Article

Low-dose CT with SPECT for Assessment of Neuroendocrine Tumors

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By Professor Christian la Fougère, MD, Tübingen University Hospital, Tübingen, Germany

Introduction

In nuclear medicine, dose, image quality, and time are tightly linked. If one factor changes, then the others must also adjust. As clinicians and patients become increasingly concerned about exposure to both ionizing and injected radiation dose across varying medical imaging examinations, there is a desire to reduce dose. This is particularly important when scanning pediatric patients. However, reducing dose can negatively impact image quality or increase the length of the exam.

Reconstruction algorithms including Evolution Toolkit and Q.AC for attenuation correction, which are available on Xeleris™ and Discovery™ NM/CT 670 Pro, enable clinicians to reduce time or dose in nuclear medicine scanning procedures while maintaining excellent image quality.*

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Figure 1. Comparison of SPECT images (A) without Q.AC at 20 mAs and (B) with Q.AC at 7.5 mAs.
Parameters: (A) CT: 80 kV, 40 mA, 0.5 sec/rot; DLP: 26.77 mGy-cm; CTDIvol: 0.37 mGy.
(B) CT: 80 kV, 15 mA, 0.5 sec/rot; DLP: 10.07 mGy-cm; CTDIvol: 0.14 mGy.

Patient history

Two-year-old pediatric patient with initial diagnosis of stage III neuroblastoma. Status post whole-body MR: several tumor masses in the pelvis as well as in the neuroforamina. mIBG SPECT/CT was planned as a theranostic approach for potential treatment of mIBG-positive lesions.

Acquisition

Injection: 63 MBq 123 I-mIBG 4 and 24 hr post injection.
LEHR collimator: 360 tomo 60 steps of 30 sec, 64 x 64 zoom 1.0.
The CT examinations with Q.AC for attenuation correction were performed separately for both exams. Additional contrast-enhanced, low-dose CT with 20 mAs was acquired on day two.

* In clinical practice, Evolution options1a (Evolution for Bone, Evolution for Cardiac, Evolution for Bone Planar) and Evolution Toolkit1b are recommended for use following consultation of a NM physician, physicist, and/or application specialist to determine the appropriate dose or scan time reduction to obtain diagnostic image quality for a particular clinical task, depending on the protocol adopted by the clinical site.

1a Evolution Options – Evolution claims are supported by simulation of count statistics using default factory protocols and imaging of 99mTc based radiotracers with LEHR collimator on anthropomorphic phantom or realistic NCAT – SIMSET phantom followed by quantitative and qualitative images comparison.

1b Evolution Toolkit – Evolution Toolkit claims are supported by simulation of full count statistics using lesion simulation phantom images based on various radiotracers and collimators and by showing that SPECT image quality reconstructed with Evolution Toolkit provide equivalent clinical information but have better signal-to-noise, contrast, and lesion resolution compared to the images reconstructed with FBP/OSEM.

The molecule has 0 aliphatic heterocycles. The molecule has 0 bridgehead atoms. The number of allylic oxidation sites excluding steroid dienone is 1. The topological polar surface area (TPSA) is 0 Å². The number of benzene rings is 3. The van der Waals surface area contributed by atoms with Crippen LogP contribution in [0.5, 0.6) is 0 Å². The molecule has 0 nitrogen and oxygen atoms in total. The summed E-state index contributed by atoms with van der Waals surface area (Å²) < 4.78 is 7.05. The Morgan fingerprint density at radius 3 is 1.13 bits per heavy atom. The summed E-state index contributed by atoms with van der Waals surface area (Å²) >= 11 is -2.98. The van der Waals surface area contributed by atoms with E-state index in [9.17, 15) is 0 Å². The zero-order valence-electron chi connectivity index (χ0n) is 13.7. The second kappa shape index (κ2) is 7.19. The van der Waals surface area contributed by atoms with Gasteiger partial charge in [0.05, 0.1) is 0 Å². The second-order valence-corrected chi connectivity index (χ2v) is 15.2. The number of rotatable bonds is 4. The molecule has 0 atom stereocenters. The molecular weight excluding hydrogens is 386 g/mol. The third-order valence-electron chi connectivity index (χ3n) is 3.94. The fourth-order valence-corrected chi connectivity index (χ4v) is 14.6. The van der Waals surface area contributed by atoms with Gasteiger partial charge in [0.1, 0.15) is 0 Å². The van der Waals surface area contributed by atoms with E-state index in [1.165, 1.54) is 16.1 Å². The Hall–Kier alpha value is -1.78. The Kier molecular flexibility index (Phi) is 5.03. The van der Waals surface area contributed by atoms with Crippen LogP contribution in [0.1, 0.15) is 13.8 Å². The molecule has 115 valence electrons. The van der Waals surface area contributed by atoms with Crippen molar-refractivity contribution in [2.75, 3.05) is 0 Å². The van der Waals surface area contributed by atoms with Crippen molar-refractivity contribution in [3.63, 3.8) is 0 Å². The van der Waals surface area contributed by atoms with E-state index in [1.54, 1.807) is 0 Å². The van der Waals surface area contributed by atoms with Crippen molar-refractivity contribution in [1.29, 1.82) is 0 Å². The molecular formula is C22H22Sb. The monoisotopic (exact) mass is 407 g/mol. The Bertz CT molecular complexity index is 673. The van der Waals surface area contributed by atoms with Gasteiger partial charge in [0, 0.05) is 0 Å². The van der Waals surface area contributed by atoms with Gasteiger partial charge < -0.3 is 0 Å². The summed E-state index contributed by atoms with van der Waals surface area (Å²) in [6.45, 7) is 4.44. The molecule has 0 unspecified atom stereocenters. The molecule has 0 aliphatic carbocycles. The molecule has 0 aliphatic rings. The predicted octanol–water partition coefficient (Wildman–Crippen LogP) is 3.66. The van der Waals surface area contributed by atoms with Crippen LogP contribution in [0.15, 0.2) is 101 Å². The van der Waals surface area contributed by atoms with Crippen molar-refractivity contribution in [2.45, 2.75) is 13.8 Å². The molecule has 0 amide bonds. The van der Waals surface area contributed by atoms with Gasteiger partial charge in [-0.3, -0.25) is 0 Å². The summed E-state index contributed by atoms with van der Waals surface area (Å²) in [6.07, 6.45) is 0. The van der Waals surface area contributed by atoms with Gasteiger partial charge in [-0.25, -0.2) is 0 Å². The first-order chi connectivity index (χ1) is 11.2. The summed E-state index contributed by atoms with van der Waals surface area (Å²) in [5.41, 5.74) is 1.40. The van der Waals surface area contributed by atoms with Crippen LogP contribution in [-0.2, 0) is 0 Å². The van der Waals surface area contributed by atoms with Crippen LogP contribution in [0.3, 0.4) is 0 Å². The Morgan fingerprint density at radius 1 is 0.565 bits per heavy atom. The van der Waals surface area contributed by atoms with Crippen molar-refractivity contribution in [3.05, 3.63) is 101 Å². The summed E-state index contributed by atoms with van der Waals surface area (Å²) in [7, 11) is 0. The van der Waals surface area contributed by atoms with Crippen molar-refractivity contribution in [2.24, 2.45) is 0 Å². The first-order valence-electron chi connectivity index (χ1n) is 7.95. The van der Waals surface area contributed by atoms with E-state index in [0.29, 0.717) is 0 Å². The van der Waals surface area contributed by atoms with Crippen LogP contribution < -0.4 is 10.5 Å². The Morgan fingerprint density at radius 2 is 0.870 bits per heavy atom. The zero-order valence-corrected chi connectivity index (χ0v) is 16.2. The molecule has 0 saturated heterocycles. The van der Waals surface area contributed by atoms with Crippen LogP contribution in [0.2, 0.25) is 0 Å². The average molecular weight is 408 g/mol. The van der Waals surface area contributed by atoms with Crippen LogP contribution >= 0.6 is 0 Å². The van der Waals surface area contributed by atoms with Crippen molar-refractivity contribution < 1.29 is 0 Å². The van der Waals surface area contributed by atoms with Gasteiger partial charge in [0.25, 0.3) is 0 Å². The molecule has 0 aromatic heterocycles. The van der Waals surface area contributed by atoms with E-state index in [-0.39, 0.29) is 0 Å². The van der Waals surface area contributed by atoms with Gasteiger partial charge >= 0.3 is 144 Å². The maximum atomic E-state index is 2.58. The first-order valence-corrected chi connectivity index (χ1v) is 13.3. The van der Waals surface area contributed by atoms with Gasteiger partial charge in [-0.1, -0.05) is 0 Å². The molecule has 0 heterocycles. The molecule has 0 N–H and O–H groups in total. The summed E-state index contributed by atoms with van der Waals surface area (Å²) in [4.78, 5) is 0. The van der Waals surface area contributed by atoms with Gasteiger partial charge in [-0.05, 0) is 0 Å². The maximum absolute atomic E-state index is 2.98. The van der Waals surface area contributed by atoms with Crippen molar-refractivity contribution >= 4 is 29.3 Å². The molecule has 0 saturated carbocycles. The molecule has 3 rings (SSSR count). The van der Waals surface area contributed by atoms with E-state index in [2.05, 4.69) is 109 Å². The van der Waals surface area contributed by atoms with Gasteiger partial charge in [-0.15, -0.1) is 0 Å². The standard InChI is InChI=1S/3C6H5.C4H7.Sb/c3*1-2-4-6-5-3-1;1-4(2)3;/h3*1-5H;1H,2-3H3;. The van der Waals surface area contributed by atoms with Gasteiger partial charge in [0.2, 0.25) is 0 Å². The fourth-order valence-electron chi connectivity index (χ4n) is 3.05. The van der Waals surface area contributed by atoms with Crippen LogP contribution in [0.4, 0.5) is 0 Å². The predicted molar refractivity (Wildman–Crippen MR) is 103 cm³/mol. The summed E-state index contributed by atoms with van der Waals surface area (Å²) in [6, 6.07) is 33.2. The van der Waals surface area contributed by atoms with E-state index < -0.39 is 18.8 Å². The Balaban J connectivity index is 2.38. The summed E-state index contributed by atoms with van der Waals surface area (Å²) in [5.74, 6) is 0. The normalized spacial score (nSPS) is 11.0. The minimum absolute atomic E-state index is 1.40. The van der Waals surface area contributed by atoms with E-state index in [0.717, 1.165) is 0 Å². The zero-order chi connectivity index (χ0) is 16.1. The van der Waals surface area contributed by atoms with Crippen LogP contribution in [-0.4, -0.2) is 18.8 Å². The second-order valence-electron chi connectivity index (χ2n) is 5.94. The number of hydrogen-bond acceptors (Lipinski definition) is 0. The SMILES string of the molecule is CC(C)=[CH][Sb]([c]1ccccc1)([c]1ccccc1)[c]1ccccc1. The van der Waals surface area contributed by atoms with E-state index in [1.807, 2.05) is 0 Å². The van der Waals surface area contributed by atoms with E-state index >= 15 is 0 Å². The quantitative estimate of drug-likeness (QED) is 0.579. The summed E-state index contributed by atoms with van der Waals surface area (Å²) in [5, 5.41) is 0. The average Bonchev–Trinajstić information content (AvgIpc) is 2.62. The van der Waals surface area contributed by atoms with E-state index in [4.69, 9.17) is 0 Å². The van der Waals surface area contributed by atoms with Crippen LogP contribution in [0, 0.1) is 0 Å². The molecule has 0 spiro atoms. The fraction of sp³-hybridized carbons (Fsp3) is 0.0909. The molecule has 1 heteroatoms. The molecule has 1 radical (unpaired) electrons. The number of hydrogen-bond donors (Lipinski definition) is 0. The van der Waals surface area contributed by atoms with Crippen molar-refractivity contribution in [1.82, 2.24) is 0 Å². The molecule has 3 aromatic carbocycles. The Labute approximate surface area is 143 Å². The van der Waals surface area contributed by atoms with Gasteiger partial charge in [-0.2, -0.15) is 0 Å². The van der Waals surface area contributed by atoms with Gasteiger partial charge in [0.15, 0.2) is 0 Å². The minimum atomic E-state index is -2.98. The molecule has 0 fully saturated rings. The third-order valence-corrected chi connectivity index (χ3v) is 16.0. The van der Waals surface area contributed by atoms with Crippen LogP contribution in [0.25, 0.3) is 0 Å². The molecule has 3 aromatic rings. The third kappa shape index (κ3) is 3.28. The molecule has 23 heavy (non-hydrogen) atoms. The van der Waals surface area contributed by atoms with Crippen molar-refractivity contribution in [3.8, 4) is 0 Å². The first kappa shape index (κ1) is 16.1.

Quantitative accuracy defined as equivalence‡‡ to well-countered-measured injected activity in the test phantom.

‡‡ Equivalence means <11% difference when comparing measured counts in SPECT studies corrected by Q.AC – reconstructed CTAC to measured counts in studies corrected by benchmark-reconstructed CTAC. Measured counts are defined as average within identical ROIs positioned on SPECT-reconstructed slices of homogeneous 99mTc solution phantom study.

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Figure 2. (A, C) Attenuation correction without Q.AC at 20 mAs compared to (B, D) attenuation correction with Q.AC at 7.5 mAs. Lowering dose will impact CT image quality but Q.AC will improve CT value accuracy for attenuation correction.

Findings

Whole-body SPECT/CT shows a focal mIBG-positive tumor mass in the pelvis minor, but no significant uptake in the already known neuroblastoma lesions in the pelvis, in the retroperitoneum as well as in the neuroforamina. No additional lesion was found by means of additional contrast-enhanced CT, including in the lung.

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Figure 3. (A) Q.AC ultra low-dose CT was used as a bridge to register (B) MR image data with (C) SPECT. (D, E) The axial MR was fused with axial SPECT to help visualize the lesion.

Conclusion

Q.AC ultra low-dose CT can be used to perform an accurate attenuation correction and significantly reduce a patient’s radiation exposure. This is particularly important in pediatric patients and if sequential imaging procedures (e.g., mIBG-SPECT/CT) are planned.

The anatomical information of Q.AC ultra low-dose CT can also be easily used to perform image fusion/co-registration with other examinations such as MR, thus enabling enhanced multimodality imaging.